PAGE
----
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Equine podiatrist Ric Redden teaches farriers, veterinarians and owners how to use X-rays to make horses sounder
Is it really important for a farrier to know how to read and interpret a radiograph (X-ray) of a horse’s foot? Absolutely so, especially if he or she is dealing with laminitis or other pathological problems, says Ric Redden, — farrier, member of the International Equine Veterinarians Hall of Fame and founder of the International Equine Podiatry Center in Versailles, Ky.
He discussed radiology technique, interpretation and application of findings for an audience of farriers, veterinarians and horse owners during a foot radiology short course earlier this year in Versailles.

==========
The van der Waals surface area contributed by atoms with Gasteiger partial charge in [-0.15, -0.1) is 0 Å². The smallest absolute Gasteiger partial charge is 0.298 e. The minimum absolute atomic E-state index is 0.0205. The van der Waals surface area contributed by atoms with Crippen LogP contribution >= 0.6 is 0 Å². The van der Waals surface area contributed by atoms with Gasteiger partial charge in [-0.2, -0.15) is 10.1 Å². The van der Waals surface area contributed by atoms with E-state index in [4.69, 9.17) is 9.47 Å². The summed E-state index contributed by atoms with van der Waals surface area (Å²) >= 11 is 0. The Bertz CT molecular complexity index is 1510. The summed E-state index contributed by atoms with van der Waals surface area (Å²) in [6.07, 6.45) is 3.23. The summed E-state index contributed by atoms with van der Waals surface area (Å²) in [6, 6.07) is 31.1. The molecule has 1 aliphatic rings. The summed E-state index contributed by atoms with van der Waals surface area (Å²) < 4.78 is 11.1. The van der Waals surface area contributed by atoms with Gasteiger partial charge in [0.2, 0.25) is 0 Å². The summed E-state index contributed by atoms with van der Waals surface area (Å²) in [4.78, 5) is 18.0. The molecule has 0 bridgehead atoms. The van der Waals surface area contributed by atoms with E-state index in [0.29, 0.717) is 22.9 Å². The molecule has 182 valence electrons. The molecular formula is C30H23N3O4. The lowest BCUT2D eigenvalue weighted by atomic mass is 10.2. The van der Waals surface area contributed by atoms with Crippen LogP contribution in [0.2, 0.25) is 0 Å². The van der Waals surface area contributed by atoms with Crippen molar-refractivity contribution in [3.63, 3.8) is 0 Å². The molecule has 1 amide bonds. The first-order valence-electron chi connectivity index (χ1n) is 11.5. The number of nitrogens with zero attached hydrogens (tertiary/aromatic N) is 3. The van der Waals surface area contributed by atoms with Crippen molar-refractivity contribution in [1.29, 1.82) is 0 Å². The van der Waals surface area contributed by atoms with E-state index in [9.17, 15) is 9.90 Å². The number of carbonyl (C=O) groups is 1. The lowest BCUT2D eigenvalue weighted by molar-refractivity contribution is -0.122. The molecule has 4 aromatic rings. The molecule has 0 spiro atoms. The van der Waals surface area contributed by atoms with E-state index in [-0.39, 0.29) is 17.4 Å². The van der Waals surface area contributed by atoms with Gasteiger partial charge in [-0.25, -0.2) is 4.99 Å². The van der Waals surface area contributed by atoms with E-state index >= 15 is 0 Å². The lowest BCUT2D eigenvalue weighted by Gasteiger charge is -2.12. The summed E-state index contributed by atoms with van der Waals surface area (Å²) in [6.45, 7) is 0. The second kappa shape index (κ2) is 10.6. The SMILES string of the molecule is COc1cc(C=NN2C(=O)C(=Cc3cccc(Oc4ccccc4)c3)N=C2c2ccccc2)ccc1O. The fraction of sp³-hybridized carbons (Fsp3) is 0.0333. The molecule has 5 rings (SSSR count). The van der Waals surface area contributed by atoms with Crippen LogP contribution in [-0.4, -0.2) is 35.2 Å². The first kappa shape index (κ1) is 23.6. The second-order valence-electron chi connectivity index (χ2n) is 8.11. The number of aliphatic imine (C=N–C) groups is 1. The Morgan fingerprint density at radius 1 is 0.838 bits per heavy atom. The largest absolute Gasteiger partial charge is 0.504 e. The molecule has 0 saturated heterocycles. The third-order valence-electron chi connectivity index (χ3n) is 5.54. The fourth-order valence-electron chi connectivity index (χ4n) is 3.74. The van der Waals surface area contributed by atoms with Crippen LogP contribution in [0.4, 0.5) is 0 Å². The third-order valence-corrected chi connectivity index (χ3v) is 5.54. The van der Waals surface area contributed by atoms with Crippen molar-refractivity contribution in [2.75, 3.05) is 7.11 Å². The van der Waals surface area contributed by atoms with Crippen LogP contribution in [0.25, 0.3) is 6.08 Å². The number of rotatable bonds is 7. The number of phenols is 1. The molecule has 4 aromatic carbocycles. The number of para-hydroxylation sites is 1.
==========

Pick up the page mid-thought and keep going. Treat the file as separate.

“The point here is to educate everyone that we’re not looking for a nice outside, cosmetic appearance of the foot — we’re looking for inside health,” he began. “Farriers worldwide have been taught to make a foot follow a traditional image. But all feet don’t look alike. They don’t look the same inside. And soft tissue parameters (as seen on a radiograph; more on these shortly) change long before you have bone damage, displacement, or hoof capsule changes. They are the writing on the wall. Soft tissue changes tell you what’s coming.”
“I don’t want you to memorize what to do when looking at or working on a foot,” Redden commented. “I want to teach you to look at a foot in such a way that it speaks to you and tells you what to do. It will speak…